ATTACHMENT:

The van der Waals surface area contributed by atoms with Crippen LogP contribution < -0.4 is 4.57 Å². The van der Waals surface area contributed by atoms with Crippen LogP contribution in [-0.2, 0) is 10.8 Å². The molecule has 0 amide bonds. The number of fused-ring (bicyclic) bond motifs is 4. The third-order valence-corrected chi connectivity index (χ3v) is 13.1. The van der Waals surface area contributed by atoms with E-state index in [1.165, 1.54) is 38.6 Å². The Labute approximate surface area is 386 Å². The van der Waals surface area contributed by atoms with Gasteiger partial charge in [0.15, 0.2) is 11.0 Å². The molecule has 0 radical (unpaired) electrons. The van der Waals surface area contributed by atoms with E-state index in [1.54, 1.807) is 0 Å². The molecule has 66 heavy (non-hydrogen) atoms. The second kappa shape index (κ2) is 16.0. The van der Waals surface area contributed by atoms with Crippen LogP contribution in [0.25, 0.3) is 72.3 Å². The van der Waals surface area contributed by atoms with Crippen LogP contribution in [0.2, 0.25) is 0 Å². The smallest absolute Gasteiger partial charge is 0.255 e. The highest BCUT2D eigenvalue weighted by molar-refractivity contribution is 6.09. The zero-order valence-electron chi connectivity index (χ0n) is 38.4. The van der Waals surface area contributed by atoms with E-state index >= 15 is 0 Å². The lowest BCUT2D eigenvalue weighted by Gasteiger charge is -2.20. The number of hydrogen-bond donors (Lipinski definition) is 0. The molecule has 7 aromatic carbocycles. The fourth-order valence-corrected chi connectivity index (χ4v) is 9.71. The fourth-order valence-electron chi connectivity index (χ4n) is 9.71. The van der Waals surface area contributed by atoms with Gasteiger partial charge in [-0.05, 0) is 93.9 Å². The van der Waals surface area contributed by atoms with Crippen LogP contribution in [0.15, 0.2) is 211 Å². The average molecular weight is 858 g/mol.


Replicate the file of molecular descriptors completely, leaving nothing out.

The van der Waals surface area contributed by atoms with Crippen LogP contribution < -0.4 is 4.57 Å². The van der Waals surface area contributed by atoms with Crippen LogP contribution in [-0.2, 0) is 10.8 Å². The molecule has 0 amide bonds. The number of fused-ring (bicyclic) bond motifs is 4. The third-order valence-corrected chi connectivity index (χ3v) is 13.1. The van der Waals surface area contributed by atoms with E-state index in [1.165, 1.54) is 38.6 Å². The Labute approximate surface area is 386 Å². The van der Waals surface area contributed by atoms with Gasteiger partial charge in [0.15, 0.2) is 11.0 Å². The molecule has 0 radical (unpaired) electrons. The van der Waals surface area contributed by atoms with E-state index in [1.54, 1.807) is 0 Å². The molecule has 66 heavy (non-hydrogen) atoms. The second kappa shape index (κ2) is 16.0. The van der Waals surface area contributed by atoms with Crippen LogP contribution in [0.25, 0.3) is 72.3 Å². The van der Waals surface area contributed by atoms with Crippen LogP contribution in [0.2, 0.25) is 0 Å². The smallest absolute Gasteiger partial charge is 0.255 e. The highest BCUT2D eigenvalue weighted by molar-refractivity contribution is 6.09. The zero-order valence-electron chi connectivity index (χ0n) is 38.4. The van der Waals surface area contributed by atoms with E-state index >= 15 is 0 Å². The lowest BCUT2D eigenvalue weighted by Gasteiger charge is -2.20. The number of hydrogen-bond donors (Lipinski definition) is 0. The molecule has 7 aromatic carbocycles. The fourth-order valence-corrected chi connectivity index (χ4v) is 9.71. The fourth-order valence-electron chi connectivity index (χ4n) is 9.71. The van der Waals surface area contributed by atoms with Gasteiger partial charge in [-0.05, 0) is 93.9 Å². The van der Waals surface area contributed by atoms with Crippen LogP contribution in [0.15, 0.2) is 211 Å². The average molecular weight is 858 g/mol.